1. We think the District Judge is mistaken in holding that there is an estoppel which can operate to affect the plaintiff's claim.
2. The only question between the parties is, whether where a mistake has been made in a decree to which both plaintiff and 2nd defendant were parties, the result of which is 'that one or the other must be a loser, the plaintiff or the 2nd defendant should, in the circumstances, be the sufferer., In the previous suit the present 2nd defendant was plaintiff in an action for specific performance of a sale of land against the 1st defendant, of which the present plaintiff was a mortgagee. The present plaintiff was 3rd defendant in that suit. A decree was passed in favour of the plaintiff in that suit 2nd defendant in this suit), which directed him to pay to the purchaser money (in which was included the mortgage amount) into court to the credit of the 1st defendant, the mortgagor. The decree, no doubt, was wrong. It should have provided for the payment of the mortgage money to the mortgagee first. Both the plaintiff and the 3rd defendant (2nd defendant and plaintiff respectively in the present litigations) would have had this set right, no doubt, by applying to the court, but neither of them did so. The plaintiff, instead, called upon the 2nd defendant to pay the mortgage money, and the 2nd defendant, thereupon paid the money into court to the credit of the mortgagor and informed the plaintiff of the fact. The result of this has been that the whole of the money so paid into court '' has been dissipated without the mongage having been paid off. The mortgagee now sues both the mortgagor and the 2nd defendant of the land mortgaged. And the qusstion is whether the mortgagee should lose his security, or whether the purchaser of the land who has omitted to see that it was freed from the mortgage on his paying the purchase money into court, should be ordered to pay the mortgage a mount over again. It seems to us that there was no obligation on the part of the mortgagee to do anything more than he did do. He might no doubt have applied to the court to alter its decree and direct that the purchase money should be paid to him, but he was under no obligation to do so. He did in fact call the purchaser's attention to the fact that his mortgage had not been paid before the purchaser paid the parchase money into court. The purchaser could, if he had chosen, have then applied to the court to alter its decree before parting with his money. He did not do so. He was not obliged to do so, but if he parted irrecoverably with the purchase money without first seeing that the mortgage property, of which he had become purchaser, was freed from all liability for the mortgage debt he did so at his peril and must take the consequences. The natural consequence of that course is exactly that which has occurred. The purchase money is dissipated, and he is called upon Jo pay over again.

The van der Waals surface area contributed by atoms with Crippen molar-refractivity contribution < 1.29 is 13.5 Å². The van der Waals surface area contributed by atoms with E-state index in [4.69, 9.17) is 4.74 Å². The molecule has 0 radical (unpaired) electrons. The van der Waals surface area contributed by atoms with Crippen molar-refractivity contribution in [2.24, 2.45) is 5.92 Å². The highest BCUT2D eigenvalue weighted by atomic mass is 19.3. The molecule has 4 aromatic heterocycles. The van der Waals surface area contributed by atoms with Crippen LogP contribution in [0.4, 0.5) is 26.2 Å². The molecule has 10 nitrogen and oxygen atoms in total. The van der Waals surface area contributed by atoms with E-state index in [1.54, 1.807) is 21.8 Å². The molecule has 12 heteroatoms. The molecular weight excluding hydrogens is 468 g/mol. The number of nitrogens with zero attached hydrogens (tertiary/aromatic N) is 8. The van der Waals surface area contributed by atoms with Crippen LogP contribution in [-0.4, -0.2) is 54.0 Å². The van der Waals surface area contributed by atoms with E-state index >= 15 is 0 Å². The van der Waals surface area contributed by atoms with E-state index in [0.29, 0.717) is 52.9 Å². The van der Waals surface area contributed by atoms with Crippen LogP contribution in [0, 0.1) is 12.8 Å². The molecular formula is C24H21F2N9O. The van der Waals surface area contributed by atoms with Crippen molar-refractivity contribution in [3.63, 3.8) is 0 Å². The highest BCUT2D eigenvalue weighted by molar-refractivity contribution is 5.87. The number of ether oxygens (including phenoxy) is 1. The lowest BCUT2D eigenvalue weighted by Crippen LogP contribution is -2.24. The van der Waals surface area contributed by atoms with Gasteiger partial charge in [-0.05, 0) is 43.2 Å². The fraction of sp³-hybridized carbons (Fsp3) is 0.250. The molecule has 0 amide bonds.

3. We are aware of no law or equity which relieves him from this responsibility, which is the natural consequence of his own acts, and we must hold accordingly that the plaintiff is entitled to a decree for the amount of the mortgage debt as against the mortgaged property now in the possession of the 2nd defendant.
4. The decree of the District Judge must be varied by giving plaintiff a mortgage decree against the land in possession of the 2nd defendant for the amount sued for with interests and costs throughout in addition to the decree already given against the 1st defendant. So much of the decree of the Lower Court as gives costs to the 2nd defendant is reversed.